After a painful year at the fuel pumps, South Africans may finally get a break next week.
According to data from the Central Energy Fund, leaked to Netwerk24, petrol and diesel prices currently look set for cuts of between 73c and 76c per litre, depending on the grade of fuel.
Local fuel prices are determined by international oil prices - as well as the dollar-rand value, as South Africa buys oil in dollar.
While the Brent oil price rose over the past month, Netwerk24 reports that there has been a decline in the prices for various oil imports that reached South Africa in recent weeks. This has counteracted a soft rand.
The rand has weakened from R15.39$ to R15.74 over the past month.
The price of 95 petrol in Gauteng rose by 37% - from R14.86/l to R20.29 - since January.
This was mainly due to rocketing oil prices.
In 2021, the price of oil saw its biggest annual gain in more than a decade, Bloomberg reported. This was thanks to accelerating economic growth and fuel demand, as lockdowns were downgraded across the world.
"Additionally, surging natural gas prices spurred greater demand for oil-derived products while OPEC+ continues to only drip-feed additional supplies onto the market," Bloomberg reported. Goldman Sachs forecasts further gains in oil prices in 2022.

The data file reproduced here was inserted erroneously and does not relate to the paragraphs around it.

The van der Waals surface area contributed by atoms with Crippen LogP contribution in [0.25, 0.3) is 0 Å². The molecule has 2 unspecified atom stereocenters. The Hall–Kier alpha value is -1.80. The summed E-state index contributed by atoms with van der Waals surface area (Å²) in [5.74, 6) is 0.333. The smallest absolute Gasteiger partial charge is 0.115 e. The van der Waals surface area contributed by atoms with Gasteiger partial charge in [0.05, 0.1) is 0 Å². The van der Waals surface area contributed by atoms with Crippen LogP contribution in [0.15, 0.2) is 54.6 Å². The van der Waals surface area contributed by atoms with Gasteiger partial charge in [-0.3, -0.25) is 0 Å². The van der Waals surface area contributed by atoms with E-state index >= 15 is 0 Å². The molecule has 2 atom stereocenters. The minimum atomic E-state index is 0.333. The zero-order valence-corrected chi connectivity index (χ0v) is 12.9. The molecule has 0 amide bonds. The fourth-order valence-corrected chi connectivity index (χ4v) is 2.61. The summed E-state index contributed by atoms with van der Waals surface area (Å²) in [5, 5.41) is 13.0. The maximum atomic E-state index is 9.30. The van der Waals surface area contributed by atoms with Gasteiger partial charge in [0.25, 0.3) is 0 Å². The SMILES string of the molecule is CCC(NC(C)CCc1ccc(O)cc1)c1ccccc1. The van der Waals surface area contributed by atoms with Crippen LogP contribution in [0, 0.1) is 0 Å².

Petrol and diesel prices will be adjusted on Wednesday next week, and an announcement on price changes is expected soon.
New lack of transparency in SA fuel prices
Last month, the department of mineral resources and energy (DMRE) made a mistake in its calculation of the petrol price hike. Instead of an 81c increase, as announced, petrol was only supposed to go up by 75c. The department added an adjustment of wages for service station workers, which came to 6c a litre, twice - it was already implemented in September 2021. The error was corrected within hours, but some motorists still ended up paying more than they should have.
"The error by the DMRE validates the AA’s call that a total review of the fuel price, and an audit of all the process and components which comprise the fuel price, is necessary," the Automobile Association said in response to the mistake.
This came amid unhappiness about the fact that the CEF stopped publishing daily forecasts of fuel price movements.
The AA says the fact that daily fuel price updates are being withheld from the public – and that only the monthly adjustment is now being released, means there is no transparency in the process of fuel price determination.
"In the past the daily updates provided some indication of fuel price movements to the public, but that is no longer the case. This, combined with this error by the DMRE (which was not identified by any one of the many people who should review this adjustment before the Minister’s official announcement), supports our view that a review of the fuel price is long overdue," said the AA.